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Social support and treatment utilization for posttraumatic stress disorder: Examining reciprocal relations among active duty service members

APA Citation:

Jaffe, A. E., Walton, T. O., Walker, D. D., & Kaysen, D. L. (2023). Social support and treatment utilization for posttraumatic stress disorder: Examining reciprocal relations among active duty service members. Journal of Traumatic Stress, 36(3), 537-548. https://doi.org/10.1002/jts.22908

Abstract Created by REACH:

This study examined the bidirectional relationship between social support and treatment use among 161 Service members with untreated posttraumatic stress disorder (PTSD) over time. The study’s goal was to understand how social support affects the use of treatment (i.e., attending therapy in the past 3 months, number of sessions attended), as well as how treatment use affects social support. Service members reported their PTSD symptom severity (at baseline) and their perceived social support and treatment use across time (baseline and 3- and 6-month follow-ups). Service members who reported less social support at the 3-month follow-up were more likely to engage in therapy at the 6-month follow-up. Treatment utilization was not related to changes in social support.


Mental health
Physical health

Branch of Service:

Multiple branches
Air Force

Military Affiliation:

Active Duty

Subject Affiliation:

Active duty service member
Guard/Reserve member


Adulthood (18 yrs & older)
Young adulthood (18 - 29 yrs)
Thirties (30 - 39 yrs)
Middle age (40 - 64 yrs)


Longitudinal Study
Quantitative Study
Secondary Analysis


Jaffe, Anna E., Walton, Thomas O., Walker, Denise D., Kaysen, Debra L.


Evidence-based treatments for posttraumatic stress disorder (PTSD) are underutilized by active duty service members in the United States. Social support may help service members overcome avoidance and facilitate treatment utilization. In turn, treatment utilization may improve social support. To evaluate these possibilities, the aim of the current study was to examine potential reciprocal associations between social support and treatment utilization among service members. Secondary analyses were conducted on a randomized controlled trial of 161 U.S. military service members with PTSD. Participants completed assessments of perceived social support and attendance at individual therapy sessions at baseline and 3- and 6-month follow-ups. To determine reciprocal relations between social support and treatment utilization, a Bayesian approach was used to estimate a random-intercept cross-lagged panel model with a two-part variable for treatment utilization (i.e., any therapy, and if so, dose). There were no between-person associations between average social support and treatment utilization. One prospective cross-lagged within-person association emerged as significant: social support at 3 months was negatively associated with any therapy use at 6 months; the model explained 26.1% of the variance in this observed variable. The findings revealed that low social support promoted subsequent treatment utilization, but such treatment did not lead to changes in social support. This suggests service members with PTSD may have been motivated to attend individual therapy in pursuit of social connection and support. Future research is needed to determine if reciprocal associations between various forms of social support and therapy utilization differ by treatment modality.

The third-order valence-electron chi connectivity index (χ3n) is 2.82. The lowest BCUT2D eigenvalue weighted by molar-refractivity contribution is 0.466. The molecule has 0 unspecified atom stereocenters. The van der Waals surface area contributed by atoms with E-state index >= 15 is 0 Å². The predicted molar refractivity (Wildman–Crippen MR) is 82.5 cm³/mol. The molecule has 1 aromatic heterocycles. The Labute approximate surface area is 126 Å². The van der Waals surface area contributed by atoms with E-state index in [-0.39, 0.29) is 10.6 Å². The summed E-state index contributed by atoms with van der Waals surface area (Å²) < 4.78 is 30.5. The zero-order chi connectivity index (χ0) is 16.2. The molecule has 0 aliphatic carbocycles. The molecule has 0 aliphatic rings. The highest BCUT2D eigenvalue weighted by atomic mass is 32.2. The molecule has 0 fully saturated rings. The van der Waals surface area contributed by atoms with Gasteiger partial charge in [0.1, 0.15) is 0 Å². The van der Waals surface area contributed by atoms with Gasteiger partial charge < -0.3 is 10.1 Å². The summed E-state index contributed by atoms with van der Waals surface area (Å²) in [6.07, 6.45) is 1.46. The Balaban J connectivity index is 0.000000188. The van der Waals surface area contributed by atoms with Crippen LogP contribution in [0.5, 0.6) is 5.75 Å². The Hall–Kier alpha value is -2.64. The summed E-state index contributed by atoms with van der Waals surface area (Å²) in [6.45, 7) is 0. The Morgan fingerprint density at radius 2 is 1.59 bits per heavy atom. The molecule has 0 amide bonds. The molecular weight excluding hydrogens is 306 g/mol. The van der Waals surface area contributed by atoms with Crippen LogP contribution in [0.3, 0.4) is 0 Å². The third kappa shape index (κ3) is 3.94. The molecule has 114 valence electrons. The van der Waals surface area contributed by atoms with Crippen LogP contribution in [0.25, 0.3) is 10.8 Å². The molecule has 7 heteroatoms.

Publication Type:

REACH Publication


social support, treatment utilization, posttraumatic stress disorder, PTSD

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REACH Publication Type:

Research Summary

REACH Newsletter:

  June 2023

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